The combination of real-time location data and the context of what’s around your location, says as much about you as social media. If you’re in a park, the metadata from your phone gives the same view into your location as an Instagram photo.
Mobile applications with access to your current location data have numerous benefits such as finding nearby restaurants on Yelp or helping you understand directions in Google Maps. But no one wants to be just a blue dot on a map without understanding how that information is being used. The first time I tested to location-based service Highlight, I was still at home and was connected to a stranger with 5 shared contacts across the street from me in the park.
When developing mobile marketing plans, location data is becoming increasingly more accessible and accurate. A home wifi connected tablet user is in a very different purchasing mode than a customer connected to McDonald’s wifi network. Advertisers are starting to choose the way they reach mobile consumers and in what mobile mindset real-time messaging makes sense.
Location data derived directly from carriers has a unique view into our daily lives. Location affinity for spending your evenings in San Francisco’s Marina district and your days in Palo Alto, CA, might suggest a privileged individual who lives in San Francisco and works in Palo Alto. The nearby retailers at Stanford’s Shopping Center might want to exclusively retarget your mobile device during lunch hours or try to reach you before you rush home to the city. An affluent lifestyle might also be linked to device type such as a brand new Samsung Galaxy S4. Similarly, carrier discrimination between potentially low income MetroPCS customers versus AT&T or Verizon adds an erie level of user targeting. As modern LTE networks add more granular location capabilities and indoor monitors log our actions as we move around retail spaces, the connections between perversive location is increasingly becoming a measure our personal life choices.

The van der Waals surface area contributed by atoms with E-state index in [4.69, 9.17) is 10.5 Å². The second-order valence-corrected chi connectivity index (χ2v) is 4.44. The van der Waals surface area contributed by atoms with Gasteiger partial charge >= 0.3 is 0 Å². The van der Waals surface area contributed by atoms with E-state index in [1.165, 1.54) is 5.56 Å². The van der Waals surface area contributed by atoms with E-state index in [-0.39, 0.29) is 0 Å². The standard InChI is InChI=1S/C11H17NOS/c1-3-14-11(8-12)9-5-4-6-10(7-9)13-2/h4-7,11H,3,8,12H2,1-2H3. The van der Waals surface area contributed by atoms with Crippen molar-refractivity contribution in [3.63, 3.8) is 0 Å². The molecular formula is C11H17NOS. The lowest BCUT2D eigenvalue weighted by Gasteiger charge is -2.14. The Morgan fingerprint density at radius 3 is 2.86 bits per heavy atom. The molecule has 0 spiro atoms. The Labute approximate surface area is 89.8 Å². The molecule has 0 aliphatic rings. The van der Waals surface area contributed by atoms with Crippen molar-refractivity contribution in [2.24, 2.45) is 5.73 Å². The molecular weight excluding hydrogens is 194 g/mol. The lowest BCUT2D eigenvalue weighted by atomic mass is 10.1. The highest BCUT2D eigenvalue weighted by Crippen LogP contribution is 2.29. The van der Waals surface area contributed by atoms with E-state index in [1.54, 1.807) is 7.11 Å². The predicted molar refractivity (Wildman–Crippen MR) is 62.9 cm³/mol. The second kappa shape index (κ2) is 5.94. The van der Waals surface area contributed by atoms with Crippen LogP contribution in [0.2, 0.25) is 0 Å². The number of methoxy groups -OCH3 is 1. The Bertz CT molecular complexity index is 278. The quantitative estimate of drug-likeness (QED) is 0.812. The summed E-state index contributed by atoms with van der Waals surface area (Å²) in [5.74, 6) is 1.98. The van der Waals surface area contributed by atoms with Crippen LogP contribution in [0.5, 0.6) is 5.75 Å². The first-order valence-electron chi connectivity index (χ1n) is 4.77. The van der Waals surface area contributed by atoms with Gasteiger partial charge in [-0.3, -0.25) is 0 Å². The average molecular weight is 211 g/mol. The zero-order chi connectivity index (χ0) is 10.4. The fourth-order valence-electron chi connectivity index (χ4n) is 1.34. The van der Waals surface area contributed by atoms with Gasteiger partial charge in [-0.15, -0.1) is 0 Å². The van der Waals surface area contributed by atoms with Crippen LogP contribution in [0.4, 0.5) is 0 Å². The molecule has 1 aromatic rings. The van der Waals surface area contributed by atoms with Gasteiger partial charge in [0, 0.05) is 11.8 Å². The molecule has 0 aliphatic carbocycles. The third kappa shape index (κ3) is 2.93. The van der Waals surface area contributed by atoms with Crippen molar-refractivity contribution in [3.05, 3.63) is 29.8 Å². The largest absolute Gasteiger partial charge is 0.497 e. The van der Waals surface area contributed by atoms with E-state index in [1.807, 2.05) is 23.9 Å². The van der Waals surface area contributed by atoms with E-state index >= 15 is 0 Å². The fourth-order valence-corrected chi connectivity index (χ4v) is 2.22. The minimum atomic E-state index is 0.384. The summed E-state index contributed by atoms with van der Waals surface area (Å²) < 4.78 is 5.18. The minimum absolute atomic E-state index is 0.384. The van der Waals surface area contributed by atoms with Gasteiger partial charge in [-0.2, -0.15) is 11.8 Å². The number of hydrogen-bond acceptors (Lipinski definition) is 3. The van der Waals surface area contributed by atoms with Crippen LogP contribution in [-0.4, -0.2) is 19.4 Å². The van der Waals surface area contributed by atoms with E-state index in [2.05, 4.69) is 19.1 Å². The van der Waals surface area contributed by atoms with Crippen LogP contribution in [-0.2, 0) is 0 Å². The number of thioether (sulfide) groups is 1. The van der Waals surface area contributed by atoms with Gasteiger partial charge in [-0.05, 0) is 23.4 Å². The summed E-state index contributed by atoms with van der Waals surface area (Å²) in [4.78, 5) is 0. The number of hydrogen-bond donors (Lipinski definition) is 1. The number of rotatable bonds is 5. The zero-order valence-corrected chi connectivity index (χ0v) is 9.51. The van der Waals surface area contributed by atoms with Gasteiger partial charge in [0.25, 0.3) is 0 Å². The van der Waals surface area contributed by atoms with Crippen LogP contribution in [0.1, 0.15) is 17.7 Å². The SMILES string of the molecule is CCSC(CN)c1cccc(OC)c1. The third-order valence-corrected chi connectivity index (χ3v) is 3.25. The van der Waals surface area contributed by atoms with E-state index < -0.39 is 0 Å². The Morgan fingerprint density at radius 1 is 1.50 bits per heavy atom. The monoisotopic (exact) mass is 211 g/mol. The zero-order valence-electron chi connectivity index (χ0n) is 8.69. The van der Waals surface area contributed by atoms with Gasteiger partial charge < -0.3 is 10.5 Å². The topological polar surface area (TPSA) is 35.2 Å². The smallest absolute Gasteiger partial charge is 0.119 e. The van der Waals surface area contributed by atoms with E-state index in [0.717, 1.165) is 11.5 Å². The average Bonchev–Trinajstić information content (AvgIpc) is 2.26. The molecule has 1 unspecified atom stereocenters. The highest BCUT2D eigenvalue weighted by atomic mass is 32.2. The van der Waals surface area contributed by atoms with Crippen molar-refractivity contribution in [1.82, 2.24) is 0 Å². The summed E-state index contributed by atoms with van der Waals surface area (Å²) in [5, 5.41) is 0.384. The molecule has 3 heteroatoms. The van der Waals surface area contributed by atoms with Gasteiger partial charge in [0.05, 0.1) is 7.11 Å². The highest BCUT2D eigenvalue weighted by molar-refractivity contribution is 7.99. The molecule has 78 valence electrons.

The good news is that advertising and consumer regulation require disclosures of how our location information is attributed. Real-time location monitoring of personally identifiable individuals by government officials still requires a search warrant if you’re a American Citizen. Unfortunately, the logs of your location data history from last week or even over the last year are not considered your personal property by the United States Government. Regulated by the FCC and subjects of the secret FISA court, the U.S. Government surveillance system collects your metadata from Verizon and AT&T to make judgements about what your location data really says about you, free from any right of choice.